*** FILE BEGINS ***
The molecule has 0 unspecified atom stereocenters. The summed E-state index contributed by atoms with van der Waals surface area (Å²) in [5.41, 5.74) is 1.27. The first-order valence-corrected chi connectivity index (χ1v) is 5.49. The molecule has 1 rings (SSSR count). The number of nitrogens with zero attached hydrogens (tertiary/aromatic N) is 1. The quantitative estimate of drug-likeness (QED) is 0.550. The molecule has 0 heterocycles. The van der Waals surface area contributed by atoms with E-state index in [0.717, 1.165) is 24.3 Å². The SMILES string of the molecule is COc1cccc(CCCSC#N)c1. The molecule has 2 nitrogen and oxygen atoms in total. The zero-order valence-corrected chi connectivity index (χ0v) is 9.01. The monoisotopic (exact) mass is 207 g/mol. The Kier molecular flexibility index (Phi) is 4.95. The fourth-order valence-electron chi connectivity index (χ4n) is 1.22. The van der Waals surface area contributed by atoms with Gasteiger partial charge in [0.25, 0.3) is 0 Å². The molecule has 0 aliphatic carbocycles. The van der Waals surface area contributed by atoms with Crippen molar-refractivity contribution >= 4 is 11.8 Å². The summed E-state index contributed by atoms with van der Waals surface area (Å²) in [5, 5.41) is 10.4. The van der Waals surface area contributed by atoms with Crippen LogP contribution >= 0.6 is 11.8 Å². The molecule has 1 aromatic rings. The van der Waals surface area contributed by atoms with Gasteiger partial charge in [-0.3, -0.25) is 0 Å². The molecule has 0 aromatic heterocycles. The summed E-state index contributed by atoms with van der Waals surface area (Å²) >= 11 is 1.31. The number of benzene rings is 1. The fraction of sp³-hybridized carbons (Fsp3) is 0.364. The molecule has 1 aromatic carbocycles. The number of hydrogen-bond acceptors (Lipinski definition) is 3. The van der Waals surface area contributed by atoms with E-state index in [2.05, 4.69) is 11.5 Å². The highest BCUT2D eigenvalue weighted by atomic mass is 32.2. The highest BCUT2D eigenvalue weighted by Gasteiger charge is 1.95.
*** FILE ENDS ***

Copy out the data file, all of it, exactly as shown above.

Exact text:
The molecule has 0 unspecified atom stereocenters. The summed E-state index contributed by atoms with van der Waals surface area (Å²) in [5.41, 5.74) is 1.27. The first-order valence-corrected chi connectivity index (χ1v) is 5.49. The molecule has 1 rings (SSSR count). The number of nitrogens with zero attached hydrogens (tertiary/aromatic N) is 1. The quantitative estimate of drug-likeness (QED) is 0.550. The molecule has 0 heterocycles. The van der Waals surface area contributed by atoms with E-state index in [0.717, 1.165) is 24.3 Å². The SMILES string of the molecule is COc1cccc(CCCSC#N)c1. The molecule has 2 nitrogen and oxygen atoms in total. The zero-order valence-corrected chi connectivity index (χ0v) is 9.01. The monoisotopic (exact) mass is 207 g/mol. The Kier molecular flexibility index (Phi) is 4.95. The fourth-order valence-electron chi connectivity index (χ4n) is 1.22. The van der Waals surface area contributed by atoms with Gasteiger partial charge in [0.25, 0.3) is 0 Å². The molecule has 0 aliphatic carbocycles. The van der Waals surface area contributed by atoms with Crippen molar-refractivity contribution >= 4 is 11.8 Å². The summed E-state index contributed by atoms with van der Waals surface area (Å²) in [5, 5.41) is 10.4. The van der Waals surface area contributed by atoms with Crippen LogP contribution >= 0.6 is 11.8 Å². The molecule has 1 aromatic rings. The van der Waals surface area contributed by atoms with Gasteiger partial charge in [-0.3, -0.25) is 0 Å². The molecule has 0 aromatic heterocycles. The summed E-state index contributed by atoms with van der Waals surface area (Å²) >= 11 is 1.31. The number of benzene rings is 1. The fraction of sp³-hybridized carbons (Fsp3) is 0.364. The molecule has 1 aromatic carbocycles. The number of hydrogen-bond acceptors (Lipinski definition) is 3. The van der Waals surface area contributed by atoms with E-state index in [2.05, 4.69) is 11.5 Å². The highest BCUT2D eigenvalue weighted by atomic mass is 32.2. The highest BCUT2D eigenvalue weighted by Gasteiger charge is 1.95.